When a state task force begins examining Missouri's eminent domain system, Steve Hobbs will be helping to look through the microscope.
The Republican state representative from Mexico, Mo., is no newcomer to the issue. While a recent U.S. Supreme Court decision sparked a furor over the government's ability to take private property, Hobbs has been trying for two years to place new restrictions on the state's eminent domain process.
"What we've got is everybody's so desperate to bring in economic development that sometimes we're trampling over rights of private citizens," he said Monday. "That's just not right."
Gov. Matt Blunt appointed the task force on June 28, five days after the Supreme Court upheld the condemnation of 15 properties in New London, Conn. That city is trying to make way for a private development including a marina, new residences and shops aimed at economic revitalization.
In Missouri, legislation to rein in eminent domain has focused on broader issues, including cases where that action is used to address blighted areas and is exercised on behalf of public utilities.
Earlier this year, Hobbs filed a bill that would have changed the definition of a "blighted area," stipulating that in cases where a different use of a property could provide more tax revenue, that fact "shall not be a valid factor in determining blight."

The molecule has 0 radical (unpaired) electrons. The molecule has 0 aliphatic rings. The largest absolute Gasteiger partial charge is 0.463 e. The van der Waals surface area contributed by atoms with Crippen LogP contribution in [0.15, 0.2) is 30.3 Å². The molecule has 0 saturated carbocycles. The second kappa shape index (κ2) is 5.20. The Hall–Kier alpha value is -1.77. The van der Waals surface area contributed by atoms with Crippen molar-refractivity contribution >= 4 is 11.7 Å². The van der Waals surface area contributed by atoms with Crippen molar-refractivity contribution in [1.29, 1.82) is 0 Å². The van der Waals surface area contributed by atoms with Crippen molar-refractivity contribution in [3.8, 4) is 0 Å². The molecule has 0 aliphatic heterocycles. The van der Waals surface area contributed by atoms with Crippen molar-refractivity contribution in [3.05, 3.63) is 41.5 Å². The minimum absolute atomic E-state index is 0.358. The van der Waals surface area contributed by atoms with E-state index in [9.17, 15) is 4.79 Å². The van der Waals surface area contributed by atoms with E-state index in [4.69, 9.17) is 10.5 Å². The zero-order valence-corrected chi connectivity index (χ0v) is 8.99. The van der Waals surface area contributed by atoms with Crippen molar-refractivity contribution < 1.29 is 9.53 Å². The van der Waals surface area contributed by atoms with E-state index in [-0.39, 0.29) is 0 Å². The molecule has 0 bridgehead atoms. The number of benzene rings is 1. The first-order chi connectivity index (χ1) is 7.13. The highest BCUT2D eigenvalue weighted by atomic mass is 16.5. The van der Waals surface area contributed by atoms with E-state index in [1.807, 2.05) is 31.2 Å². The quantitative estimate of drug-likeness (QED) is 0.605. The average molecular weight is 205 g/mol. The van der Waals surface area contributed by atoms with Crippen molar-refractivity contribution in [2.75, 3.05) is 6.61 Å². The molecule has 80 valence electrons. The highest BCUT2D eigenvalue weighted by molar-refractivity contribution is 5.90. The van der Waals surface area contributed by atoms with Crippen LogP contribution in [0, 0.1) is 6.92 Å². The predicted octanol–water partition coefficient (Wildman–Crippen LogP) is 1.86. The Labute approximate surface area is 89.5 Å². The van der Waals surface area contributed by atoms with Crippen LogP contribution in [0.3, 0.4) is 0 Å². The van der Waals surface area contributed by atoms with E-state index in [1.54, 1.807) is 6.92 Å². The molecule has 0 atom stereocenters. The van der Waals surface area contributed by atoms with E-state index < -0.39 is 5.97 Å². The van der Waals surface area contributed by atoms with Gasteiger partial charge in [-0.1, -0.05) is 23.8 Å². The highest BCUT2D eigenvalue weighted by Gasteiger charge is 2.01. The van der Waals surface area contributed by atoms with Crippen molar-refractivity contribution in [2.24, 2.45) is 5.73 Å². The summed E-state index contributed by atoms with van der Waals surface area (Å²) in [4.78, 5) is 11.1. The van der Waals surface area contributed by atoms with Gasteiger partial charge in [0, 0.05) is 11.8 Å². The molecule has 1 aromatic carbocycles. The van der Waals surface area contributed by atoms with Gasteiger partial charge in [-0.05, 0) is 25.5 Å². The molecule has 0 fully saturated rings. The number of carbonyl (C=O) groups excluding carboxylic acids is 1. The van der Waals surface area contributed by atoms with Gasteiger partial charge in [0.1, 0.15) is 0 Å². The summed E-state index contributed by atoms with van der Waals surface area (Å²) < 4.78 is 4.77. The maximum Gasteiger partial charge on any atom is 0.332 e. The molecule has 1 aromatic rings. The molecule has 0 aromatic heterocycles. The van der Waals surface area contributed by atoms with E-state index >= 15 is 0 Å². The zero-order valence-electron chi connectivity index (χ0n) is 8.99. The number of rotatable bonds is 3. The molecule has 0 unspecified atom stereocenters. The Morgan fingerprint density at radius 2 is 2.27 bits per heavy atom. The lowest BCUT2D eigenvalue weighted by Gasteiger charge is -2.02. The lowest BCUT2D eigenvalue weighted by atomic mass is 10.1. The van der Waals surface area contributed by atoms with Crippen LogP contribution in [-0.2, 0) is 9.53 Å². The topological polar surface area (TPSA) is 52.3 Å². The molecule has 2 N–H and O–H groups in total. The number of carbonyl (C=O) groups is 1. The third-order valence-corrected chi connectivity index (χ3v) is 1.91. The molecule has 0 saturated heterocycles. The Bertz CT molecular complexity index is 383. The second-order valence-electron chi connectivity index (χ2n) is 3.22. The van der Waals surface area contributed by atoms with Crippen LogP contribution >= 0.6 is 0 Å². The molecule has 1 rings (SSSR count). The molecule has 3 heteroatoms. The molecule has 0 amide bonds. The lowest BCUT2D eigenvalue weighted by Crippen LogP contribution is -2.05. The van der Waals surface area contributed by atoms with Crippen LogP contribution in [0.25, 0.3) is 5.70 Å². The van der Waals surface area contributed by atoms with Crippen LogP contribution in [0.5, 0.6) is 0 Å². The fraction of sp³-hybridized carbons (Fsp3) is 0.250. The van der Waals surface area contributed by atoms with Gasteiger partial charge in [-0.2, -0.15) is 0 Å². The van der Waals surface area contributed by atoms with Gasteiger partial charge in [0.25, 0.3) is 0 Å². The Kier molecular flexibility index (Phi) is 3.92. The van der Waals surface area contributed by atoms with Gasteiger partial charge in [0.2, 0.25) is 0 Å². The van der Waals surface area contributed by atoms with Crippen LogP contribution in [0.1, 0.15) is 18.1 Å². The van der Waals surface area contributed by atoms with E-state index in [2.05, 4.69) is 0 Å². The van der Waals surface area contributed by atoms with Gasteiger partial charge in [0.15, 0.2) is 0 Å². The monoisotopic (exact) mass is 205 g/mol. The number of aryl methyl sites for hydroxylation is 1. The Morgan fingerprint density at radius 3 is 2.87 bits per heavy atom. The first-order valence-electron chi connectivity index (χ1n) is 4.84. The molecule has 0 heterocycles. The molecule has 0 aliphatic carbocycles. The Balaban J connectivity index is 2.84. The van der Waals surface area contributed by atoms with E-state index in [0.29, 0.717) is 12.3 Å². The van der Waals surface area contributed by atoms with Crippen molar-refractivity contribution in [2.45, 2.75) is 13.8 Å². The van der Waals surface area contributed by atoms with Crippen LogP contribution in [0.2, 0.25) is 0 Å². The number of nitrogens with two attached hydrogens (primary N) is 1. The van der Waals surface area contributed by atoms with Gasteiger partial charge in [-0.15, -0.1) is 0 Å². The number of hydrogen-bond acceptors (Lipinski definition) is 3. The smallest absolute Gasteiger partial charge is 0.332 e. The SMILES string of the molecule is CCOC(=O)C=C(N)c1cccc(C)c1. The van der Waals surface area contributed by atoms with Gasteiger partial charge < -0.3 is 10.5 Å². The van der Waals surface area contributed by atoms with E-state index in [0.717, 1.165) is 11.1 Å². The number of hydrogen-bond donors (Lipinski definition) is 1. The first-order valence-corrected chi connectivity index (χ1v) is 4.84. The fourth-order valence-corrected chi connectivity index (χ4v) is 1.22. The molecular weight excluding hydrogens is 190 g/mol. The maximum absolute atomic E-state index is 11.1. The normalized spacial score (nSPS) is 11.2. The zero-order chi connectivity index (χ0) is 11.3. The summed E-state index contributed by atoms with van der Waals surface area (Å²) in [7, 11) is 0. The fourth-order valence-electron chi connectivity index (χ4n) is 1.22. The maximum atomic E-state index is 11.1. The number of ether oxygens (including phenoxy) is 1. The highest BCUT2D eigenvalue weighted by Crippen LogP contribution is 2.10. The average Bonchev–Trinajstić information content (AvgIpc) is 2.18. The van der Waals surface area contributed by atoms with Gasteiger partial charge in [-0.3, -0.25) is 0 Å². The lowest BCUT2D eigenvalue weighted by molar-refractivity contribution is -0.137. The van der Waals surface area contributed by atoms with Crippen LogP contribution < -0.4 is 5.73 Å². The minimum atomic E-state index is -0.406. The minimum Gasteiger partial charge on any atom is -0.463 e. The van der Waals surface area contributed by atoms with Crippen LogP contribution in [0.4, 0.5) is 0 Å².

The bill limited the ability of entities to change the use of property acquired by eminent domain and outlined several other requirements in such cases, including when property was taken for use by a utility.
The bill didn't gain any traction, and one reason might be that lawmakers and interest groups were waiting to see how the high court ruled in Kelo v. City of New London.
When the task force begins its work, one issue that will likely come up is a 2003 report by the Castle Coalition a self-described opponent of eminent domain abuse that said Missouri has one of the worst records in the country on the issue. That report cited 13 cases in five years where cities and towns tried to use eminent domain for private condemnation.
One Mid-Missouri city where the possibility of eminent domain has caused a stir is Rolla, where the city is trying to develop property at Highway 72 and Highway 63 using a tax-increment financing system in which future tax revenues can be used to cover development costs.
Mayor Joe Morgan said eminent domain would be used only as a last resort, but he said the city is concerned about possible contamination of the site in question. He said that if the area were developed, tax revenues would increase.
"If an area's truly blighted, then I think a TIF needs to be used," Morgan said. "And like I say, eminent domain hopefully never has to be a part of a TIF, but that is a last resort."
Warren Dean, who owns eight acres on the site, said the threat of the city taking the property has already affected his ability to find renters, adding that he doesn't believe his property is blighted. "It's not even economically blighted, I don't think," he said. "If they'd leave me alone it wouldn't be for long if it is economically blighted."
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